Time 4hrs 13 mins 23 sec

Odo 7012.6

Then my wife telephoned. Somebody found her on the ski-field and took her to see John who had inexplicably put one of his skis through his trouser-leg and gouged his knee open. It needed stitching but she had no stitches in St Arnaud so she came home. This meant I had to clean the bathroom instead of checking my emails, or I'd have found out that

a) Mr Knight had been in touch to say

We don't get black ice here, we get very cold mornings but no rain ever (except this morning) so very, very seldom any ice, which means that when we do get ice, nobody has a clue how to drive on it. We did have freezing fog last week and when I got to work I resembled a snow man, only colder. And no carrots. Or coal.

and

b) Mr Schroder has one of those idlers on his new FWD too, so he and Young McLeod of McLeod have obviously been collaborating more than I know. http://www.youtube.com/watch?v=d4g--38Pcn0

Wednesday, October 5, 2011 8:33:00 AM Categories: front wheel drive James McLeod Nigel Schroder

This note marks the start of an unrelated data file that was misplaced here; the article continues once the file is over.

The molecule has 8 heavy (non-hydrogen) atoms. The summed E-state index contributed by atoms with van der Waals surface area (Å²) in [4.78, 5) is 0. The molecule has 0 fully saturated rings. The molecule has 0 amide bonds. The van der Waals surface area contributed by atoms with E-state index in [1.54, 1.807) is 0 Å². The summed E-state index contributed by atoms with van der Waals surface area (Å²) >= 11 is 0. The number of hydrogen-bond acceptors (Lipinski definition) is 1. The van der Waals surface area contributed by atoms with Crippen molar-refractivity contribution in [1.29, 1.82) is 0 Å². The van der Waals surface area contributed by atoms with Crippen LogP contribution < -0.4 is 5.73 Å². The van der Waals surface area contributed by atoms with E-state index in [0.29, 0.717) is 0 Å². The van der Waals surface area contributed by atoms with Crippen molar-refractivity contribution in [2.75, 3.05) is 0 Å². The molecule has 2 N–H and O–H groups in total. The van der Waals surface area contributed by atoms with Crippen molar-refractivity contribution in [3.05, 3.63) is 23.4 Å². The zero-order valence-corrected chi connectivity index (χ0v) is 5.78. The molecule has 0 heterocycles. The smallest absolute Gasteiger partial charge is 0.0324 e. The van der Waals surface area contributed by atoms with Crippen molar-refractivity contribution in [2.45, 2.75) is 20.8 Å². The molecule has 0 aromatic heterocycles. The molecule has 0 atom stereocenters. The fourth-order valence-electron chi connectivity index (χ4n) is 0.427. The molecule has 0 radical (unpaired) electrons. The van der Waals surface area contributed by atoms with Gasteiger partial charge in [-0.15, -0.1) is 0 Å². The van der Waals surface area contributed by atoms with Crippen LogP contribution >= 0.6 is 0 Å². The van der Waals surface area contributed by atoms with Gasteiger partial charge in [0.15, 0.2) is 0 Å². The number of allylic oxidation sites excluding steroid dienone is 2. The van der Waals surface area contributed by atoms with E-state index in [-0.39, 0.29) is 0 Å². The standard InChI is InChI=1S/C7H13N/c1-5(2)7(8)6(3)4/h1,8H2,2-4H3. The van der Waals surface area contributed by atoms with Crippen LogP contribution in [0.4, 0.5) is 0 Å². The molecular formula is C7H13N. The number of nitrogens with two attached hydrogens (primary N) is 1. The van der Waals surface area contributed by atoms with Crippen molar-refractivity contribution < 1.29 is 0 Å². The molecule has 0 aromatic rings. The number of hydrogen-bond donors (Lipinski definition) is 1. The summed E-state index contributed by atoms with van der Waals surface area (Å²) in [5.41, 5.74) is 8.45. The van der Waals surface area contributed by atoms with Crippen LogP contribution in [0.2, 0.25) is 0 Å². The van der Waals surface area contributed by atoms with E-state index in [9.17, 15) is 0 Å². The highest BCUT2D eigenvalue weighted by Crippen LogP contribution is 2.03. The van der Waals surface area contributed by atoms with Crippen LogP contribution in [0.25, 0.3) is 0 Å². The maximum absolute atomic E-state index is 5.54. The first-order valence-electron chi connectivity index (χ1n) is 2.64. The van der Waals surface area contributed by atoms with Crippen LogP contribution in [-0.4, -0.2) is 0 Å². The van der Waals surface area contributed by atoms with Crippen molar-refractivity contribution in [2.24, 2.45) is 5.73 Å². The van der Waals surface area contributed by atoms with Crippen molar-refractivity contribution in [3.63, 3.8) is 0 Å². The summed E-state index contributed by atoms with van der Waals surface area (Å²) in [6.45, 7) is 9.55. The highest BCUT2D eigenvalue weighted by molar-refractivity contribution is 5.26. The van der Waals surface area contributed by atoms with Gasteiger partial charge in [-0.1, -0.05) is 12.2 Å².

Idler video 

Monday, July 11, 2011

McLeod Idler Video

Occasionally, when feeling bored, I like to command Mr Larrington very kindly to put his fag out and his beer down and get on with the task that I set him about ten years ago which is to write a book entitled 'The History of the British Human Power Movement from when I was Eighteen' and I am dismayed daily to find he continues to treat the commandment with disdain. It would be jolly int'resting because he was right in there at the beginning, a mere boy then but a keen observer of the Purple Nasty and other vehicles of the early days, and probably even knows the origin owner and inventor of the red trike that caused the global inch-and-an-eighth tubing shortage in 1985.